defaults write /Library/Preferences/menu.nomad.login.okta.plist CreateAdminUser -bool TRUE
#LoginLogo - Path to an image to use for the logo at login
defaults write /Library/Preferences/menu.nomad.login.okta.plist LoginLogo -string "$pathToLogo"
#BackgroundImage - Path to an image to use for the background of the CheckOkta mechanism.
defaults write /Library/Preferences/menu.nomad.login.okta.plist BackgroundImage -string "$pathToBackgroundImage"

The final step is creating a policy to deploy this to our test Mac. For the purpose of this post I used my DEP test device, but you could test it with any other deployment trigger. I actually used a Virtual Machine which I configured with a serial number and some other attributes to behave like my DEP test device. I’ll put a tutorial on how to achieve this on my “blog to do list”, but don’t hesitate to contact me if you’re interested in doing so. I would advice using a VM for testing to allow you to take a snapshot before deploying NoMAD Login+, allowing you to quickly revert back and do additional tests. I’m using a DEP prestage where I asked to skip the user creation and most of the Setup Assistant steps.

Note: Since macOS High Sierra you have to be careful not to skip too much if you want to keep the "Location Services" prompt. Due to the fact that Location Services, App Analytics and Siri are now combined in the "Express Setup" screen you have to leave those prompts enabled. Skipping one of those options will skip the "Express Setup" screen entirely.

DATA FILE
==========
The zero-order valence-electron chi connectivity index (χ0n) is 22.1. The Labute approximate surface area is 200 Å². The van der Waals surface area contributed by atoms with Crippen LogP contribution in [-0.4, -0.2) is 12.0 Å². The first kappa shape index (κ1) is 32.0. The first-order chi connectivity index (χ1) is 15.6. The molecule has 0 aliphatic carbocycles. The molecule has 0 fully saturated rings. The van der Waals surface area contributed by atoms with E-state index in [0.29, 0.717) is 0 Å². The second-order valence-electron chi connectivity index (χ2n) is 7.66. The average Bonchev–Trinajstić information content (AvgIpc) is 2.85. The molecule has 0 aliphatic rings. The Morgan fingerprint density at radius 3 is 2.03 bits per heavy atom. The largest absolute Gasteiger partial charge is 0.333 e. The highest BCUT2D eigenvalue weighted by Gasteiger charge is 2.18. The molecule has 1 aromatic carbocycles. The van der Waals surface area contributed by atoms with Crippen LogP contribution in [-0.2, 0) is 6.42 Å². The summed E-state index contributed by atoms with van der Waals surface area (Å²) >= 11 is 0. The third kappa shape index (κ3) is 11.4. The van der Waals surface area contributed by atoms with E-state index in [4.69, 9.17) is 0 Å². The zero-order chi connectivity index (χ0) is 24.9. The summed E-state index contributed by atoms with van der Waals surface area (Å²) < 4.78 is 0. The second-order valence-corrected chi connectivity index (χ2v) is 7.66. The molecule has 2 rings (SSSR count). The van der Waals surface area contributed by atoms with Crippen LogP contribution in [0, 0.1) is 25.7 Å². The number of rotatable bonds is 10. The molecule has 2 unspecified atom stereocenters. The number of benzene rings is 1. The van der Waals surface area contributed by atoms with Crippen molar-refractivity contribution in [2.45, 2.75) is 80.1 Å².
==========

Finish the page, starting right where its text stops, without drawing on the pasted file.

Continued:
Trigger: enrolment complete
Frequency: ongoing
Packages: logo/wallpaper.pkg and the NoMAD Login+ Okta pkg
Script: add the script we just created and define the variables according to your Okta server and logo/wallpaper path
Scope: add your test Mac, or scope it to a Smart Group linked to the prestage of your test device.
Add 00_ to the policy name to make sure it runs as first policy amongst other “enrolment complete” policies.

Let the Mac enrol and explore the Magic!

The result should be that the login screen of macOS gets replaced by your NoMAD Login screen with logo and wallpaper, and you should be able to login with one of the test users you created earlier (test@domainname).

Cool right? Try it out, and have a look at the account in the system preferences… this should be an Administrator because we added the “CreateAdminUser” preferences to our script.

Note: For one reason or another the Sign In button does not work for me, I had to hit “return/enter” for it to work… I’ll investigate that later.

Also, using a VM gave me some inconsistent behaviour. Amongst other things macOS did not honour the “skip user creation” of my prestage. Hence the “create user” screen shows up, but just ignore it, and wait… NoMAD Login+ is deploying in the background and will suddenly kick in. I tried it on a physical machine, and all worked fine. Must be a VM thing…
¯\_(ツ)_/¯

I’m not adding screenshots of the full flow where the users gets created etc as I want to take it to the next level! Just for fun!

Like I said, I created multiple Apps in Okta. So let’s delete the test app we created earlier and create 2 new apps: